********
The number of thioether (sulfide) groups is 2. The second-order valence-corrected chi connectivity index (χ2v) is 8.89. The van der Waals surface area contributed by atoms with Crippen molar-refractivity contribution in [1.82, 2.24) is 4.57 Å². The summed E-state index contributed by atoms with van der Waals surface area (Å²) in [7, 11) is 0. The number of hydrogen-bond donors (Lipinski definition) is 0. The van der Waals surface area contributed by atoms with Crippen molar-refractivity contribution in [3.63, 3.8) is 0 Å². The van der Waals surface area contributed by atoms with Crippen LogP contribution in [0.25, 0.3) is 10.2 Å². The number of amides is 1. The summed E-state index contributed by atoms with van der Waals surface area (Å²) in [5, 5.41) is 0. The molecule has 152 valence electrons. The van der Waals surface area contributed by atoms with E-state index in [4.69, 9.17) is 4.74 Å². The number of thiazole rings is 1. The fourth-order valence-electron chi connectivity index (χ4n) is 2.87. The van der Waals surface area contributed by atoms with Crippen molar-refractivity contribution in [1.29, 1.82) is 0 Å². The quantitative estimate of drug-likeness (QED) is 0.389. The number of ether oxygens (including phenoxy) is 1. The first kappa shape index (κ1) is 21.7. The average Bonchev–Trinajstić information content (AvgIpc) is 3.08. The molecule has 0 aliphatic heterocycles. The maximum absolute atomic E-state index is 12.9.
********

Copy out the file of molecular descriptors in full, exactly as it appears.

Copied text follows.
The number of thioether (sulfide) groups is 2. The second-order valence-corrected chi connectivity index (χ2v) is 8.89. The van der Waals surface area contributed by atoms with Crippen molar-refractivity contribution in [1.82, 2.24) is 4.57 Å². The summed E-state index contributed by atoms with van der Waals surface area (Å²) in [7, 11) is 0. The number of hydrogen-bond donors (Lipinski definition) is 0. The van der Waals surface area contributed by atoms with Crippen molar-refractivity contribution in [3.63, 3.8) is 0 Å². The van der Waals surface area contributed by atoms with Crippen LogP contribution in [0.25, 0.3) is 10.2 Å². The number of amides is 1. The summed E-state index contributed by atoms with van der Waals surface area (Å²) in [5, 5.41) is 0. The molecule has 152 valence electrons. The van der Waals surface area contributed by atoms with E-state index in [4.69, 9.17) is 4.74 Å². The number of thiazole rings is 1. The fourth-order valence-electron chi connectivity index (χ4n) is 2.87. The van der Waals surface area contributed by atoms with Crippen molar-refractivity contribution in [1.29, 1.82) is 0 Å². The quantitative estimate of drug-likeness (QED) is 0.389. The number of ether oxygens (including phenoxy) is 1. The first kappa shape index (κ1) is 21.7. The average Bonchev–Trinajstić information content (AvgIpc) is 3.08. The molecule has 0 aliphatic heterocycles. The maximum absolute atomic E-state index is 12.9.